Day 2: Rowing our Boat to Maryland

Not exactly rowing our way — but it sure felt like it! The rain did not stop for a single minute. Not once. Until the sun went down. Argggggh! And it rained even harder than yesterday. My planned route through the mountains from Thurmont to Hagerstown was police barricaded off — impassable due to flooding. Yes, the rivers were wickedly wild everywhere we went. And yes, I’m being careful. I’m not one of those fools that tries to “gun it” and make it across water on the road. You won’t be seeing us on the news. Here’s a threatening little stream in Thurmont, MD. All that separates it from this house is a little concrete wall. When I drove by, the family looked like they were calmly watching TV. Sheesh.

But I’m skipping ahead.  The day started in NJ.  In Stratford, I passed this Safeway-esque building gone Goodwill.  At least I don’t think this was every a Safeway based on the shape of the sign at the left.  I’m ashamed that I don’t know what this was and am relying on my food store junkie friends to chime in.

Can I get a bumper sticker that says “I brake for bowling pin signs”?  Can we sell them at the SCA Conference and make a ton of money?  This one was in Stratford as well:

This simple yet elegant pin sign has apparently weathered many eras and names and now has to tolerate flashing red obnoxiousness beneath it.  Now there’s a run on sentence that I’m not going to fix.  Here’s something I’ve never understood.  How can cities get away with prohibiting neon signs and forcing their removal for being roadside “distractions” when what could be more distracting than changing-text LED signs?  And who’s going to be distracted by a neon sign when they’re already completely distracted by their cell phones while driving.  Don’t get me started!

What’s not to love about Fornaro’s Liquor in Pennsville, NJ:

The Penn Jewelers sign is also in Pennsville.  Until one second before I took this photo, there was a blackbird in the broken gap in the diamond at the left.  Damn!  I love getting birds into shots for scale.  Better rush if you want to see or shoot this sign as the building is now vacant.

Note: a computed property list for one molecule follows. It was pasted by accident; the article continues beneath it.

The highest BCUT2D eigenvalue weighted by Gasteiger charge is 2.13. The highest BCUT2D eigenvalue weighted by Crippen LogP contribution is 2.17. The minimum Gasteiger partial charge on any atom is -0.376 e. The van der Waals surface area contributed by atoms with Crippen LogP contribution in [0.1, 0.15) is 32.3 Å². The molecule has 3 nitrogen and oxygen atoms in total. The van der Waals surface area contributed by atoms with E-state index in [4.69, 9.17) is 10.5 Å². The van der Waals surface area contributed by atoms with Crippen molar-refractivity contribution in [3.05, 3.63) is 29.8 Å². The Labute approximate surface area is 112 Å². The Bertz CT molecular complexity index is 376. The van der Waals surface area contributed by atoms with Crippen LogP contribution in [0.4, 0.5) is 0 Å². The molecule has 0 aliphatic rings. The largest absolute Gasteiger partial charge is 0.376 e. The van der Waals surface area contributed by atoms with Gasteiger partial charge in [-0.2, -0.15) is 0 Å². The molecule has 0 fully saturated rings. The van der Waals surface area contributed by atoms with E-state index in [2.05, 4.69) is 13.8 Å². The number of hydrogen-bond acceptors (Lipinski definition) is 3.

Moving on to Maryland.  If you grew up in the Churchville area, this is probably heartbreaking.  This used to be the site of both the Big M Drive-in Restaurant and Movie Theatre.  It closed five years ago and this is what remains. 

OK — this is getting to be a bit of a downer — maybe it was all the weather, ya think?  So let’s see if I can end on a cheerier note.  This interesting building (house?) was in Middletown.  I assume it was a blacksmith’s / grinding place from the grinding wheel and the giant anvil on the wall.  The crescent moon shutters are sweet.  But the knife over the door was what had me backing up dangerously on a very busy highway.  (Don’t worry!)

In case I forget to mention it on the 17th, Happy St. Patrick’s Day!  This place is in Thurmont:

8 thoughts on “Day 2: Rowing our Boat to Maryland

  1. Put me on the list for a “I brake for Bowling Pins” bumper sticker, though mine should probably read “Caution: I drive slowly if there are a lot of cool things to look at on the road and make frequent unexpected stops to photograph them, if you get aggravated by this you better pass me”!
    That is a total bummer about the Drive in restaurant and Movies – it’s when I see things like that that I wish I had won powerball and save places before they get into that condition, and help others to make sure they don’t go away.
    Hope the weather has dried up for you a bit! It’s still gloomsville here in Blobville but at least the rain is not coming down at the moment.
    Scruff the pups for me! Such a pack of cuties you travel with!

  2. Looks like you made the best of a bad situation as usual. And yes we could have bumper stickers made up. Maybe you could call your the bowling sign sign group the “pinheads.”

  3. In Wisconsin anyway there are a lot of those arch buildings that were Kohl’s food stores. They are out of business now.

  4. Here’s a link to a former Kohl’s Grocery Store. They were owned by the same family as what turned into the Kohl’s that we all know now. Kohl sold them off to BATUS who divested the grocery store portion to concentrate on the various department stores they were acquiring across the country.
    Aged Food Emporium

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